Start a berry picking farm by following these 9 steps:
You have found the perfect business idea, and now you are ready to take the next step. There is more to starting a business than just registering it with the state. We have put together this simple guide to starting your berry picking farm. These steps will ensure that your new business is well planned out, registered properly and legally compliant.
STEP 1: Plan your Business
A clear plan is essential for success as an entrepreneur. It will help you map out the specifics of your business and discover some unknowns. A few important topics to consider are:
- What are the startup and ongoing costs?
- Who is your target market?
- How much can you charge customers?
- What will you name your business?
Luckily we have done a lot of this research for you.
What are the costs involved in opening a berry picking farm?
Before opening your farm, there are a number of large items you will need to invest in.
- Land - A PYO farm requires a larger plot of land that is close enough for consumers to come and visit, with ample parking.
- Liability insurance - Because customers are visiting the farm, liability insurance is often higher for PYO farms.
- Tractors - Two 70– 80 hp tractors are recommended. Budget for approximately $65,000, if purchased new.
- Heavy duty mower - $1,000
- Fertilizer spreader - $1,200
- Herbicide sprayer - a 200 gallon sprayer will cost approximately $2,000
- V-bladed sweep plow - $2,000
- Drain runner (spinner) - $2,000
- Land clearing - Average cost is $3,000 per acre
- Ditching & drainage - Average cost is $120 per acre
- Forming beds - $25 per acre
- Plants - You will need approximately 1210 per acre at a cost of $0.50 per plant
- Irrigation pond - The required number of irrigation ponds is determined by the size of your farm.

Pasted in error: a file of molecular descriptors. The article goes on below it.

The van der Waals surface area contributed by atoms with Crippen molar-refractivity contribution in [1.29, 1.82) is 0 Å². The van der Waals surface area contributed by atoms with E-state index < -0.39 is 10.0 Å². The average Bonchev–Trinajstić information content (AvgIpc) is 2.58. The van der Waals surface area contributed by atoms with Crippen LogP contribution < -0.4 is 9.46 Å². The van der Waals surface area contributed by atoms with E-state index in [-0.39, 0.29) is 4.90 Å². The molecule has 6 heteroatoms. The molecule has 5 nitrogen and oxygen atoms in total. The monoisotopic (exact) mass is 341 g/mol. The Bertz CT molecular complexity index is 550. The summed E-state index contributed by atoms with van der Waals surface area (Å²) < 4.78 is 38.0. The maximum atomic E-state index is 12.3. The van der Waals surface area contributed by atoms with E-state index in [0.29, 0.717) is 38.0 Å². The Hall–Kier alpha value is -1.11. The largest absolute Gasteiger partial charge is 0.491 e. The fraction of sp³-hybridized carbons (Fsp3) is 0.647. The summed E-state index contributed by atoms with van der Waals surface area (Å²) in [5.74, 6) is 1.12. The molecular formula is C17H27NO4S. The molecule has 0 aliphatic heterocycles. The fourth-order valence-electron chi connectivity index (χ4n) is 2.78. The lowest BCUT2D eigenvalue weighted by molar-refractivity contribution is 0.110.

- Irrigation well
- Sprinklers, pipes and valves - Average cost is $120,000
- Pumps - Cost is $9,500 per pump
- Marketing supplies
What are the ongoing expenses for a berry picking farm?
Until you’ve completed your sixth year, you will have purchases that must be made on an annual basis. For example, your second year, you will need to invest in an airblast sprayer, which will set you back approximately $7,600 and farm trailers for transporting picking trays. Experienced farmers recommend budgeting for four trailers at $1,000 a piece. In years three through six, your budget should include between $50,000 and $200,000 in additional equipment.
Additional ongoing expenses include:
- Weed, disease, and insect control - costs will include labor and materials
- Land lease or mortgage
Who is the target market?
Restaurants or wholesale food distributors will make up the bulk of your commercial berry business. You will be dealing with seasonal high volume sales. For the you-pick farm, your clientele will be more adventurous consumers who enjoy the time spent harvesting their own fruits. This customer will be looking for high quality berries and an inviting atmosphere from the owner and staff.
How does a berry picking farm make money?
Berry farms generate revenue from the sale of their produce. If selling to a wholesale retail buyer, the pricing is by flat. You-pick sales are by the fruit and by the pound.
How much can you charge customers?
The average price for a flat of berries at market is $14. Pick your own customers are charged per pint or by the pound. The average price for a pint is $4.78. Per pound prices average between $3.48 per pound and $4.92 per pound.
How much profit can a berry picking farm make?
There are a number of factors that affect your berry farm’s profitability. For instance, how you structure your business, the health of your soil, the type of berry you grow, the weather, and your irrigation system all affect your annual profits. The average berry farmer reports a loss for the first few years. After that, however, average profits are reported at between $1.3 million and $2.8 million.
How can you make your business more profitable?
There are a number of strategies you can implement to increase your farm’s profitability: